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Film Review:
The Silence of the Marsh
(El Silencio Del Pantano)

Juanjo Braulio’s novel awkwardly comes to the screen, with director Marc Vigil trying to make the muddled plot work on several different levels – none of which are especially interesting.

Using a show-off narrative that might work on the page but doesn’t really on film, this offers a fair performance from Pedro Alonso as the mysterious, narcissistic, possibly psychopathic ‘Q’, but the character is so sketchy and irksome that maybe he shouldn’t have bothered.

Q is a popular author who zooms around on a motorbike, oddly changes clothes regularly as he writes, offers pompously serial-killer-ish descriptions of the moral rot in Valencia and never, ever cracks a smile. He seems to discuss murder a lot, and it’s frustratingly unclear if he’s speaking from experience, or if he goes back post-publication and recreates the crimes for some obscure reason. And it’s hard to care much too.

There’s also a major thread here about the governmental corruption and drug-running that goes on in the seaside town, which appears to be the reason why Q kidnaps a former-politician-turned-academic and imprisons him in the grotty bathroom of the house he apparently owns with his oblivious and long-suffering brother. This isolated place is in the middle of the marsh of the title, and Q rattles on about how the whole region is built on a swamp but, again, there’s too much tired ambiguity about whether this cottage is a real place or some sort of vague representation of the pretentious landscape of his troubled psyche. Or something.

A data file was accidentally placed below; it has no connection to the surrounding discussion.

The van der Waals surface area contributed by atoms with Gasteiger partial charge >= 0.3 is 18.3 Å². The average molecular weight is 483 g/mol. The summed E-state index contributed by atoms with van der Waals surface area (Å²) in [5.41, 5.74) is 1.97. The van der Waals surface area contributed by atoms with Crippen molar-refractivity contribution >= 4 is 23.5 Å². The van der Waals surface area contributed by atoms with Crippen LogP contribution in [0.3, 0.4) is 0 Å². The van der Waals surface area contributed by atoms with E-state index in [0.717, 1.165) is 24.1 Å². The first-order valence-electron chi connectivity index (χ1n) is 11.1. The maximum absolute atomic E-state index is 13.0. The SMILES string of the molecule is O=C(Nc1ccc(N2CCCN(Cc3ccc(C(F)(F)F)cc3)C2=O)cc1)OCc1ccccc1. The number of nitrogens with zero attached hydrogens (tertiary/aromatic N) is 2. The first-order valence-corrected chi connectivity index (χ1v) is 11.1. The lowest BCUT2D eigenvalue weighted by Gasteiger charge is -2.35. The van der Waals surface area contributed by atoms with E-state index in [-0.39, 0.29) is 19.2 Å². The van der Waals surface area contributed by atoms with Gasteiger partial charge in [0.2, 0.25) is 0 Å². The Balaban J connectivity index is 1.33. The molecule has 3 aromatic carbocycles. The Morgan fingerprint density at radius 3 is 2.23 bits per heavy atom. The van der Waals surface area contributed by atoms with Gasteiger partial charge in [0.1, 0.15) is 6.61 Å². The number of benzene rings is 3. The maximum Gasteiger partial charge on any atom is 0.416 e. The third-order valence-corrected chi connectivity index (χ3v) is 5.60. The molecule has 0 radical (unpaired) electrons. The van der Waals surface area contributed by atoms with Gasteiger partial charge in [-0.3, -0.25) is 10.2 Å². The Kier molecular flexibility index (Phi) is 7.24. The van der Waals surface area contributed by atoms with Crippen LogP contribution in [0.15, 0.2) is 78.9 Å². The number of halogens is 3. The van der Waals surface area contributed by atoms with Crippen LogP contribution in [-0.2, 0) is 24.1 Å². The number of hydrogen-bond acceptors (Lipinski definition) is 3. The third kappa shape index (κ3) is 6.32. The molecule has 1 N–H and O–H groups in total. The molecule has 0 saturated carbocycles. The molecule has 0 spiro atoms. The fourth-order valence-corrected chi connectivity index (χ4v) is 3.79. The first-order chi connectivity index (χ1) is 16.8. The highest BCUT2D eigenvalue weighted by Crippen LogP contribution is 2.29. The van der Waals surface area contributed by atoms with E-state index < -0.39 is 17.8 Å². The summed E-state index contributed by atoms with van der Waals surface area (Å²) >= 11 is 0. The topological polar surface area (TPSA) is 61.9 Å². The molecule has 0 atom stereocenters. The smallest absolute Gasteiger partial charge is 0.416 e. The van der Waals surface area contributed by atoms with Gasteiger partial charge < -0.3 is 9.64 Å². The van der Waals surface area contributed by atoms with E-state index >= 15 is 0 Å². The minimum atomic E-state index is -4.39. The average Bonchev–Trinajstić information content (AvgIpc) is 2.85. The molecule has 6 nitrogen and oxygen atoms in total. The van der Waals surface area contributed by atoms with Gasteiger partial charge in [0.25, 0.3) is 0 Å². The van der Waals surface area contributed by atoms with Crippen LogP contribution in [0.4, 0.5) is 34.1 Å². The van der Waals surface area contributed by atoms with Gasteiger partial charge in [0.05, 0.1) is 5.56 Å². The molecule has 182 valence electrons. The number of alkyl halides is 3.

Psychodramatic and noir clichés are variously wheeled out as we get closer and closer to what is actually going on here – or maybe not – and, perhaps, some knowledge of Valencia’s history might help. Or perhaps not: it’s up to you, and chances are it won’t make this one any less vague or annoying.

And yes, that ending, when it finally comes, makes about as much sense as anything else here, and is guaranteed to leave most punters scratching their heads until their scalps bleed. Once again… um… que???

Reviewer Rating
5/10

The Silence Of The Marsh (MA) is now streaming on Netflix

DM Bradley

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